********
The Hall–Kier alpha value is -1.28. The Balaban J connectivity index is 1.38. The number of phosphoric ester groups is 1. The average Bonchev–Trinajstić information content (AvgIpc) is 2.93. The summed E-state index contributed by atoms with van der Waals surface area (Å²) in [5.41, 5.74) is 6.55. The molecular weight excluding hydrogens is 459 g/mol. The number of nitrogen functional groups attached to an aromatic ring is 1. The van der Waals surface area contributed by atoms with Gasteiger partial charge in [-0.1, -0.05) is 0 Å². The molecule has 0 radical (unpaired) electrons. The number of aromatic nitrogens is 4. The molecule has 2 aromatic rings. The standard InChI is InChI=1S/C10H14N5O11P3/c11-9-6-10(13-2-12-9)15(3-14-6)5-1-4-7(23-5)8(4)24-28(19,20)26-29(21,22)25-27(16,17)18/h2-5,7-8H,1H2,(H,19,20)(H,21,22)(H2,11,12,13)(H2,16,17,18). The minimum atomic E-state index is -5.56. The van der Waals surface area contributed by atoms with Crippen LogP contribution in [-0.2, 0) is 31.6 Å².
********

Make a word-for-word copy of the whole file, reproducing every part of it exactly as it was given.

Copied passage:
The Hall–Kier alpha value is -1.28. The Balaban J connectivity index is 1.38. The number of phosphoric ester groups is 1. The average Bonchev–Trinajstić information content (AvgIpc) is 2.93. The summed E-state index contributed by atoms with van der Waals surface area (Å²) in [5.41, 5.74) is 6.55. The molecular weight excluding hydrogens is 459 g/mol. The number of nitrogen functional groups attached to an aromatic ring is 1. The van der Waals surface area contributed by atoms with Gasteiger partial charge in [-0.1, -0.05) is 0 Å². The molecule has 0 radical (unpaired) electrons. The number of aromatic nitrogens is 4. The molecule has 2 aromatic rings. The standard InChI is InChI=1S/C10H14N5O11P3/c11-9-6-10(13-2-12-9)15(3-14-6)5-1-4-7(23-5)8(4)24-28(19,20)26-29(21,22)25-27(16,17)18/h2-5,7-8H,1H2,(H,19,20)(H,21,22)(H2,11,12,13)(H2,16,17,18). The minimum atomic E-state index is -5.56. The van der Waals surface area contributed by atoms with Crippen LogP contribution in [-0.2, 0) is 31.6 Å².